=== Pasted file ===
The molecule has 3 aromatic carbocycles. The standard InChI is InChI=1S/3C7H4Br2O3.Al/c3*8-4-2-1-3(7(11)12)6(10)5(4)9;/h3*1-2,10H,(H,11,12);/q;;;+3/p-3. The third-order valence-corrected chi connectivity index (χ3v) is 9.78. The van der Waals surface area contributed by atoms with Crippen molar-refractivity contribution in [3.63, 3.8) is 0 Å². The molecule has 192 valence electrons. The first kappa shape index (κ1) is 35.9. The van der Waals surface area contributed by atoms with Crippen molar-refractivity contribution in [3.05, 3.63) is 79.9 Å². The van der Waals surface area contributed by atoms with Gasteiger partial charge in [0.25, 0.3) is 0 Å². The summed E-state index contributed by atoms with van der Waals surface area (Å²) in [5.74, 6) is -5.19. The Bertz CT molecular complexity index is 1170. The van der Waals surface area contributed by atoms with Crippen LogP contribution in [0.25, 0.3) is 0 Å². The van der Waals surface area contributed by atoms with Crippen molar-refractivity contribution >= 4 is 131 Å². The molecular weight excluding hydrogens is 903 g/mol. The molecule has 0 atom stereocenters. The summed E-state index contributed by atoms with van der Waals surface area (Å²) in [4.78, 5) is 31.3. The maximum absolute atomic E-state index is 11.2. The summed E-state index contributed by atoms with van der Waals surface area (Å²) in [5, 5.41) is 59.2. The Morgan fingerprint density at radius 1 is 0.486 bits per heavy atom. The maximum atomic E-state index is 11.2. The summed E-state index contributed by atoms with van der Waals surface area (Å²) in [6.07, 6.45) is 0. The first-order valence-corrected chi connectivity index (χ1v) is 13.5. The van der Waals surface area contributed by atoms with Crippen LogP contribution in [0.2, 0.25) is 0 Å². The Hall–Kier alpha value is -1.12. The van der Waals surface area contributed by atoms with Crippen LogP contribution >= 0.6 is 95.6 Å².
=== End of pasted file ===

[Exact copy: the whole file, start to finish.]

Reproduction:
The molecule has 3 aromatic carbocycles. The standard InChI is InChI=1S/3C7H4Br2O3.Al/c3*8-4-2-1-3(7(11)12)6(10)5(4)9;/h3*1-2,10H,(H,11,12);/q;;;+3/p-3. The third-order valence-corrected chi connectivity index (χ3v) is 9.78. The van der Waals surface area contributed by atoms with Crippen molar-refractivity contribution in [3.63, 3.8) is 0 Å². The molecule has 192 valence electrons. The first kappa shape index (κ1) is 35.9. The van der Waals surface area contributed by atoms with Crippen molar-refractivity contribution in [3.05, 3.63) is 79.9 Å². The van der Waals surface area contributed by atoms with Gasteiger partial charge in [0.25, 0.3) is 0 Å². The summed E-state index contributed by atoms with van der Waals surface area (Å²) in [5.74, 6) is -5.19. The Bertz CT molecular complexity index is 1170. The van der Waals surface area contributed by atoms with Crippen LogP contribution in [0.25, 0.3) is 0 Å². The van der Waals surface area contributed by atoms with Crippen molar-refractivity contribution >= 4 is 131 Å². The molecular weight excluding hydrogens is 903 g/mol. The molecule has 0 atom stereocenters. The summed E-state index contributed by atoms with van der Waals surface area (Å²) in [4.78, 5) is 31.3. The maximum absolute atomic E-state index is 11.2. The summed E-state index contributed by atoms with van der Waals surface area (Å²) in [5, 5.41) is 59.2. The Morgan fingerprint density at radius 1 is 0.486 bits per heavy atom. The maximum atomic E-state index is 11.2. The summed E-state index contributed by atoms with van der Waals surface area (Å²) in [6.07, 6.45) is 0. The first-order valence-corrected chi connectivity index (χ1v) is 13.5. The van der Waals surface area contributed by atoms with Crippen LogP contribution in [0.2, 0.25) is 0 Å². The Hall–Kier alpha value is -1.12. The van der Waals surface area contributed by atoms with Crippen LogP contribution >= 0.6 is 95.6 Å².